The first stop on our tour was Grimaldi's, just across the Brooklyn Bridge from Manhattan (map), a pretty inexpensive cab ride from the Theater District. We arrived at 11:15 AM, waiting for an 11:30 opening, to avoid what can be long waits. Part of the charm, I suppose, is the unfortunately crumbling tile out front (a sign that used to read as the original "Patsy Grimaldi's" before a family split that led to this being "Grimdaldi's" and another pizzeria being "Patsy's").
Here's another shot from out in front as we waited (click on any photo for a larger image).
They didn't open until about 11:40, but I guess anticipation makes the pizza taste better?
Here is a shot inside the restaurant as we waited... it didn't start filling up until noon or so. Even with the Sinatra photos all over the one wall, Johnny Cash was playing... we love Johnny Cash, but it somehow didn't fit the scene.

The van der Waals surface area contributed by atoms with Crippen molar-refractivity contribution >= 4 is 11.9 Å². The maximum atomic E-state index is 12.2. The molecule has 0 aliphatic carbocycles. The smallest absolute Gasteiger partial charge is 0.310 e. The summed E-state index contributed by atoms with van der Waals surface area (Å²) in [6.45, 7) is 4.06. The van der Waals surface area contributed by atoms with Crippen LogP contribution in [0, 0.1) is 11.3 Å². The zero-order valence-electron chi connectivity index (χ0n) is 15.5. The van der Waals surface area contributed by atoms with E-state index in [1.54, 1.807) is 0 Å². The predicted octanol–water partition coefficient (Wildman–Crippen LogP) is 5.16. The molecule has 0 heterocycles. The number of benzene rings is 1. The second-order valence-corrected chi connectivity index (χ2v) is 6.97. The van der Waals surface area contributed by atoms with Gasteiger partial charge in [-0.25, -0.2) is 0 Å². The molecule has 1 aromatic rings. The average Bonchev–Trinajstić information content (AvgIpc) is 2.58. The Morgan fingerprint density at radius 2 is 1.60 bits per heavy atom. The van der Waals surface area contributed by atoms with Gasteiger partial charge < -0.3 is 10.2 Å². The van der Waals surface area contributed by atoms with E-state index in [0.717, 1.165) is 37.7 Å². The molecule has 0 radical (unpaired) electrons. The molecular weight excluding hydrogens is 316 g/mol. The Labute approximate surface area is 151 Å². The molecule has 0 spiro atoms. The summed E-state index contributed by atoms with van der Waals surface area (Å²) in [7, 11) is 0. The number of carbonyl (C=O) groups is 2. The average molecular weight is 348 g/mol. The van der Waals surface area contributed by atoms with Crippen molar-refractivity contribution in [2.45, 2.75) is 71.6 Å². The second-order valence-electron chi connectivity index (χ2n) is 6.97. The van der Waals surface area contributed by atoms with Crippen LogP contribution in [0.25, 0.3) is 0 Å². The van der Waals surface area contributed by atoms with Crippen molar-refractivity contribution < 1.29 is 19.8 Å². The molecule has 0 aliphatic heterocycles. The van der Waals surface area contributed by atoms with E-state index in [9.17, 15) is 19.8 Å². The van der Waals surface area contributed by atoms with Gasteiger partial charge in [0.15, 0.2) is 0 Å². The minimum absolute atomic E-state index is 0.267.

Here is our pizza -- we ordered a regular sized "pie" with sausage and garlic. The crumbled sausage and roasted garlic, with a bit of diced basil, topped our crushed tomatoes and mozzarella.
Side shot of my first piece... the crushed tomatoes had a very good fresh flavor and the mozzarella was the real standout, great flavor, very fresh. The crust had a good flavor, nice browning and just a bit of puffiness.
The browning on the bottom of the crust. This was thicker in the middle than Naples 45 (and Pizzeria Bianco), so it was just a bit doughier, but very tasty.
A shot of the place as we left at about 12:30. Definitely worth the trip, outstanding pizza... but we left thinking we still preferred the wood-burning oven style at Naples 45 and Biancos. Still, we were thankful for having visited such a historic pizzeria. Decent, efficient service... a carafe of the house red... a good time.